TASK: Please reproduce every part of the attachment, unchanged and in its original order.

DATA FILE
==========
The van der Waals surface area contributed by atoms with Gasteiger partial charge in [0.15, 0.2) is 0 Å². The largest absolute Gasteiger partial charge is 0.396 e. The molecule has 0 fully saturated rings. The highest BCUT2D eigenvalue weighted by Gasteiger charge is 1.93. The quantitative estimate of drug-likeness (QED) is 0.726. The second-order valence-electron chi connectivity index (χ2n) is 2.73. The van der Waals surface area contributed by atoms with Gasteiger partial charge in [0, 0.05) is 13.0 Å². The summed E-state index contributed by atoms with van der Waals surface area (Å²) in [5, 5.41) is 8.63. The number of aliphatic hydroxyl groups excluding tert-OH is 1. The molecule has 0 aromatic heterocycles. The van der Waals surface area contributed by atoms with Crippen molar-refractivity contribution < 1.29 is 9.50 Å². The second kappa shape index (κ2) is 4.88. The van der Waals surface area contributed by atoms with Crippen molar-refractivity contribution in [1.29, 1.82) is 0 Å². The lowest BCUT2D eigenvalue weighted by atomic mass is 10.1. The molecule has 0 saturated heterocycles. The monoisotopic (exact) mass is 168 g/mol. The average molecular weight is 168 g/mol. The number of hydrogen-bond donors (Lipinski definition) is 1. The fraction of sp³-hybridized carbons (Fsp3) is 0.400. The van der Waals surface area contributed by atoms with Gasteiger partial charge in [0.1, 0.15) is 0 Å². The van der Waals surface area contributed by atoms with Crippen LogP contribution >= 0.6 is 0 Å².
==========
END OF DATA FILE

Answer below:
The van der Waals surface area contributed by atoms with Gasteiger partial charge in [0.15, 0.2) is 0 Å². The largest absolute Gasteiger partial charge is 0.396 e. The molecule has 0 fully saturated rings. The highest BCUT2D eigenvalue weighted by Gasteiger charge is 1.93. The quantitative estimate of drug-likeness (QED) is 0.726. The second-order valence-electron chi connectivity index (χ2n) is 2.73. The van der Waals surface area contributed by atoms with Gasteiger partial charge in [0, 0.05) is 13.0 Å². The summed E-state index contributed by atoms with van der Waals surface area (Å²) in [5, 5.41) is 8.63. The number of aliphatic hydroxyl groups excluding tert-OH is 1. The molecule has 0 aromatic heterocycles. The van der Waals surface area contributed by atoms with Crippen molar-refractivity contribution < 1.29 is 9.50 Å². The second kappa shape index (κ2) is 4.88. The van der Waals surface area contributed by atoms with Crippen molar-refractivity contribution in [1.29, 1.82) is 0 Å². The lowest BCUT2D eigenvalue weighted by atomic mass is 10.1. The molecule has 0 saturated heterocycles. The monoisotopic (exact) mass is 168 g/mol. The average molecular weight is 168 g/mol. The number of hydrogen-bond donors (Lipinski definition) is 1. The fraction of sp³-hybridized carbons (Fsp3) is 0.400. The van der Waals surface area contributed by atoms with Gasteiger partial charge in [0.1, 0.15) is 0 Å². The van der Waals surface area contributed by atoms with Crippen LogP contribution >= 0.6 is 0 Å².